I defined a multi sub which has two signatures:

multi sub mie(Str $s, Int $i) { $s x $i }
multi sub mie(Int $s, Int $i) { ... }
say &mie.signature; # ;; Mu | is raw)

I want to get the signature of this multi sub, but the above result is not what i expected.

As the document said, contains is a multi method which has 4 signatures:

multi method contains(Str:D: Cool:D $needle)
multi method contains(Str:D: Str:D $needle)
multi method contains(Str:D: Cool:D $needle, Int(Cool:D) $pos)
multi method contains(Str:D: Str:D $needle, Int:D $pos)

But when i try to get the signature of contains:

say "a string".^methods.pairs.values[8].value.signature; 

It only output one signature:

(Str: | is raw)

In the REPL, when i call the contains method without argument, it output the following error:

> "a string".contains()
Cannot resolve caller contains(Str: ); none of these signatures match:
    (Str:D: Cool:D $needle, *%_)
    (Str:D: Str:D $needle, *%_)
    (Str:D: Cool:D $needle, Cool:D $pos, *%_)
    (Str:D: Str:D $needle, Int:D $pos, *%_)
  in block <unit> at <unknown file> line 1

That indicate that contains method indeed has 4 signatures! I want to know is there any methods that can output all the signature of a method/multi method?

up vote 10 down vote accepted

Try "a string".^lookup('contains').candidates».signature

.^lookup('contains') will find the Method

.candidates will list the multi candidates

.signature will give you the Signature for each one.

Output: ((Str:D: Cool:D $needle, *%_) (Str:D: Str:D $needle, *%_) (Str:D: Cool:D $needle, Cool:D $pos, *%_) (Str:D: Str:D $needle, Int:D $pos, *%_))

You can use it for your multi sub too:

say &mie.candidates».signature;

  • Thanks very much! – chenyf Sep 26 at 12:22

As a complement to Curt's answer:

proto foo (;; Mu | is raw) {*}   # proto(;; Mu | is raw)

multi foo ($a)             { }   # multi($a)
multi foo (Int $a)         { }   # multi(Int $a)

multi foo ($a,$b)          { }   # multi($a, $b)
multi foo (Int $a,$b)      { }   # multi(Int $a, $b)

say 'proto', .signature for &foo;            # displays 1 line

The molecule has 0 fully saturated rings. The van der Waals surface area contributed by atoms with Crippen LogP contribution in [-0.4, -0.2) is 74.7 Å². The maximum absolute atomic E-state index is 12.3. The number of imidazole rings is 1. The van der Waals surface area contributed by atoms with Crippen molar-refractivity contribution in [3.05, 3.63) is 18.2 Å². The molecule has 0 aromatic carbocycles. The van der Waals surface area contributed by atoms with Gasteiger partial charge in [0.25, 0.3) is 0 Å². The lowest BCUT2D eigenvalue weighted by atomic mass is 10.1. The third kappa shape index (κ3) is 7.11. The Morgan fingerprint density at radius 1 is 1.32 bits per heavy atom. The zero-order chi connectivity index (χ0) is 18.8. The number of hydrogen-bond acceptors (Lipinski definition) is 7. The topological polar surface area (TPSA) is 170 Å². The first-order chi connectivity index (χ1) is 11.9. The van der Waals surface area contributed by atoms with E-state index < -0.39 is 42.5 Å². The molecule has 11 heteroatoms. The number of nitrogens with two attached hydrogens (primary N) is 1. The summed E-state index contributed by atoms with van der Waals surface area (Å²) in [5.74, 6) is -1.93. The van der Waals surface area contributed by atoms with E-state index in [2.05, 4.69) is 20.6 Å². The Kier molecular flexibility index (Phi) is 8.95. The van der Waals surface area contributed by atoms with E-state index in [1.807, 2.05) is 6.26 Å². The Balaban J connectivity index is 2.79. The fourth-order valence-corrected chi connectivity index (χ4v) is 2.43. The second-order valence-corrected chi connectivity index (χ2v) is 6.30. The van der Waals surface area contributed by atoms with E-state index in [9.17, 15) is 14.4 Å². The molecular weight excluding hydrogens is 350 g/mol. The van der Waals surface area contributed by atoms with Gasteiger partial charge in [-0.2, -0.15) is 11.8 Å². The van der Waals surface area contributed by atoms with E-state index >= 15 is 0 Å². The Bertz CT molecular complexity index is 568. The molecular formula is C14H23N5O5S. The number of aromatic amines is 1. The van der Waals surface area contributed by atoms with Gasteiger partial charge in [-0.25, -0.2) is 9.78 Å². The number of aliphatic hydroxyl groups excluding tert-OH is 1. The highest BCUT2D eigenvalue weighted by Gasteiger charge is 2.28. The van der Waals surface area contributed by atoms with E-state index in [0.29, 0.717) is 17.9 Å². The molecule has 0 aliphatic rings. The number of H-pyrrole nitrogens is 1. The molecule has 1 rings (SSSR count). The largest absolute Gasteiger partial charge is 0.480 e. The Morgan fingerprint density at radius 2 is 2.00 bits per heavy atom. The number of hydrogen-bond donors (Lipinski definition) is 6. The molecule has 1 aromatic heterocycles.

say 'multi', .signature for &foo.candidates; # displays 4 lines

I've shown the results of the says alongside their respective routines.

If you call foo ... where foo is a multiple dispatch routine (same with .foo) then, at least semantically, you're actually calling a proto declared for that name that then (normally) redispatches to the best fitting multi with the same name. If you call methods on &foo then you're calling them on the proto for foo.

A manually declared proto provides complete control of the dispatch process. It can make a cup of tea and then use Common Lisp dispatch semantics and then fiddle with the result. Or whatever else it wants to do.

If one or more multis are declared without explicitly declaring a proto then a default proto is automatically generated. I've manually declared a proto that shows what that default is:

  • The ;; excludes parameters in the proto sig from being relevant for the initial dispatch to it;

  • The Mu explicitly gives the overall type of the argument list passed the broadest possible type (because if you don't specify then it's the narrower Any for parameters);

  • The default proto receives all the arguments (that's what the | in the parens does);

  • The arguments are received in raw form (is raw);

  • The body dispatches to the next same named routine (that's what the {*} does).

  • explained very clear, thanks you. – chenyf Sep 27 at 4:50

I made the P6Repl::Helper module a while ago for this purpose.

  • I just installed the module, and it works well, thanks for your nice work. – chenyf Oct 9 at 14:29

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